“Some of the proteges got him out of the facility before the programming was complete. He has no purpose whatsoever now, so Batman put him on a team.”

“No purpose whatsoever, huh?” His dad says. “Isn't that an interesting way to sum up a young man's life.” He's mad at Clark, and Clark feels every inch of the disappointment.

“He's not even an individual!” Clark says, angry. “He's me, down to the last protein. He's not a person at all, he's just a clone. And he's certainly not my son.”

“I don't care where he came from, or what you think he is.” His mother says. “He's related to you. He's my grandson. And you, Clark Joseph Kent,” Middle name, god, he was in so much trouble, “You never even bothered to mention him to me, never thought maybe your father and me,”

“Or me,” Kara interjects.

“Would want to know about him.” His mother finishes. “Clark, I can't even tell you how disappointed I am in you for this decision, for the selfishness of it,”

“Selfishness?” He exclaims.

“Boy, don't you take that tone with your mother.” His father warns, and Clark cringes again. “This ain't been anything but your own selfishness. The boy makes you uncomfortable, I can see that. Maybe you feel a bit violated, and I'm not saying you're wrong to feel that way. Wasn't right, what they did.” Finally, Clark thinks, someone understands, but his dad isn't done. “You're taking an awful lot out on him though, and I especially don't like how you assumed that just because you felt one way about the boy, we were going to feel the same.”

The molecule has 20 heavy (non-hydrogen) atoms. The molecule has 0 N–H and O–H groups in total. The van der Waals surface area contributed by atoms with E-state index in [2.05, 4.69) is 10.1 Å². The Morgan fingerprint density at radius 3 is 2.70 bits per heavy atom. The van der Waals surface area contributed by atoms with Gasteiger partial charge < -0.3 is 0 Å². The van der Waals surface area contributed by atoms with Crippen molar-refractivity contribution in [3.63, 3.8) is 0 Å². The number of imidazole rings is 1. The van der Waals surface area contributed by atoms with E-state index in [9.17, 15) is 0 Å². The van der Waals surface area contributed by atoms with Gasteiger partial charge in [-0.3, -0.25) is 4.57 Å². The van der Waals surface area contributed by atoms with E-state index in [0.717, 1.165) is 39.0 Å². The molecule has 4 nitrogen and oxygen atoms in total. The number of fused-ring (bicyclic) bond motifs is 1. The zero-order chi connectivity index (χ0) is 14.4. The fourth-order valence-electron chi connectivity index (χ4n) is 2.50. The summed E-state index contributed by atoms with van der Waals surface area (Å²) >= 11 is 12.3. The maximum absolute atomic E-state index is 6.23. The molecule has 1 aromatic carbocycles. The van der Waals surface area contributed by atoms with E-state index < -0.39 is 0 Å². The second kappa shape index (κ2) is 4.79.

“He's just a boy.” His mom says, the reprimand spelled out in neon colors over her head. “And you are holding him responsible for actions he had no part in. I thought we raised you better than that, Clark.”

“Mom, that's not fair, I can't be expected,”

“Clark, I am not telling you to welcome him into your home and declare him your son. I know that's what you think I'm saying, but it's not. What I am saying is that you should have told us straightaway and let us decide what relationship we wanted with the boy.”

“And while we're at it,” Kara says, “Let's talk about how you didn't even tell me, Clark. I'm a member of the League too, last time I checked, and you decided to keep it among the big kids, like I'm still some stupid kid.”

“Kara, that's not,” He falters when she glares, daring him to keep talking when it was in fact exactly what he had done. “I'm sorry.” He apologizes. “All of you. I am. I'm just not,” He sighs. “I'm not comfortable with him. I can't be.”

“That doesn't mean we can't get to know him.” His dad says. “Lord knows boy, I accepted a long time ago you probably weren't going to be able to give us any grandchildren. Now I find out I do have one, and worse, I find out my boy was lying to me.” He takes his John Deere hat off and rubs his head before replacing it. “Clark, I can't even tell you how that makes me feel.”

“I'm leaning towards anger, myself.” Kara says.

“Kara, now, no fighting in my kitchen.” His mother warns, and Kara withdraws, crossing her arms and leaning back against the wall.

“We're meeting this boy.” His dad says, and Clark already knows it's a done deal. That tone leaves no room for argument. “If Kara has to bring him here, so be it. But we are meeting him. Whether you like it or not, he's family to us.”

“That can be done, no problem.” Kara says.

There comes a time in every boy's life when he realizes his mother is not really a god, true, but that doesn't make her any less the boss of him.

Clark had that moment sometime around sixteen.

So he just nods.

And eats the pie his mother made him.

Cherry is his favorite, after all.


Three days later, he gets a text from his mother.

-He likes blueberry pie best. It says, and that's it. Nothing else.

And that, well, that makes him put the phone down.

And think.